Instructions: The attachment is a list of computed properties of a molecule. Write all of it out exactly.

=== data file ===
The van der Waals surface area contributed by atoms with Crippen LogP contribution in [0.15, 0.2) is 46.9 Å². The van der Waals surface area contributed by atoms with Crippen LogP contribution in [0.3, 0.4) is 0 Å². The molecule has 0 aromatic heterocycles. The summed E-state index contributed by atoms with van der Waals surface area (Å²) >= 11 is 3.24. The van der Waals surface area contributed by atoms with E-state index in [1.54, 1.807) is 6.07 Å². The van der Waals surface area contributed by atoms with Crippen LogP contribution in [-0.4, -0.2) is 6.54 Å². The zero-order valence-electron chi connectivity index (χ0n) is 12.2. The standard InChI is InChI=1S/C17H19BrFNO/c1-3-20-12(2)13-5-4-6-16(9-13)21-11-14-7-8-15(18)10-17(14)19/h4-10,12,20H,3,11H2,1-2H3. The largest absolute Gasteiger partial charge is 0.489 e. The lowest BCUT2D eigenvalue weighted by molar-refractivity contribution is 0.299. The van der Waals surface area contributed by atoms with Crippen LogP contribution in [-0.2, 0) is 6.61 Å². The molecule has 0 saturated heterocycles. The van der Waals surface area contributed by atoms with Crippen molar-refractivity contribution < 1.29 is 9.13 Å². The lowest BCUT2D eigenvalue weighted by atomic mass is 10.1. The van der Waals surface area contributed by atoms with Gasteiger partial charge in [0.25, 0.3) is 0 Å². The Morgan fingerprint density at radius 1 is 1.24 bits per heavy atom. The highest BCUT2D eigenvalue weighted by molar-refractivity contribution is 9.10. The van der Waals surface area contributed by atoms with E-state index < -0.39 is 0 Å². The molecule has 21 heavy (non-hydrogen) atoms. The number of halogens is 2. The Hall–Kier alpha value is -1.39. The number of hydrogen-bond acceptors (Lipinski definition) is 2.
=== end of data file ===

The van der Waals surface area contributed by atoms with Crippen LogP contribution in [0.15, 0.2) is 46.9 Å². The van der Waals surface area contributed by atoms with Crippen LogP contribution in [0.3, 0.4) is 0 Å². The molecule has 0 aromatic heterocycles. The summed E-state index contributed by atoms with van der Waals surface area (Å²) >= 11 is 3.24. The van der Waals surface area contributed by atoms with E-state index in [1.54, 1.807) is 6.07 Å². The van der Waals surface area contributed by atoms with Crippen LogP contribution in [-0.4, -0.2) is 6.54 Å². The zero-order valence-electron chi connectivity index (χ0n) is 12.2. The standard InChI is InChI=1S/C17H19BrFNO/c1-3-20-12(2)13-5-4-6-16(9-13)21-11-14-7-8-15(18)10-17(14)19/h4-10,12,20H,3,11H2,1-2H3. The largest absolute Gasteiger partial charge is 0.489 e. The lowest BCUT2D eigenvalue weighted by molar-refractivity contribution is 0.299. The van der Waals surface area contributed by atoms with Crippen LogP contribution in [-0.2, 0) is 6.61 Å². The molecule has 0 saturated heterocycles. The van der Waals surface area contributed by atoms with Crippen molar-refractivity contribution < 1.29 is 9.13 Å². The lowest BCUT2D eigenvalue weighted by atomic mass is 10.1. The van der Waals surface area contributed by atoms with Gasteiger partial charge in [0.25, 0.3) is 0 Å². The Morgan fingerprint density at radius 1 is 1.24 bits per heavy atom. The highest BCUT2D eigenvalue weighted by molar-refractivity contribution is 9.10. The van der Waals surface area contributed by atoms with E-state index < -0.39 is 0 Å². The molecule has 21 heavy (non-hydrogen) atoms. The number of halogens is 2. The Hall–Kier alpha value is -1.39. The number of hydrogen-bond acceptors (Lipinski definition) is 2.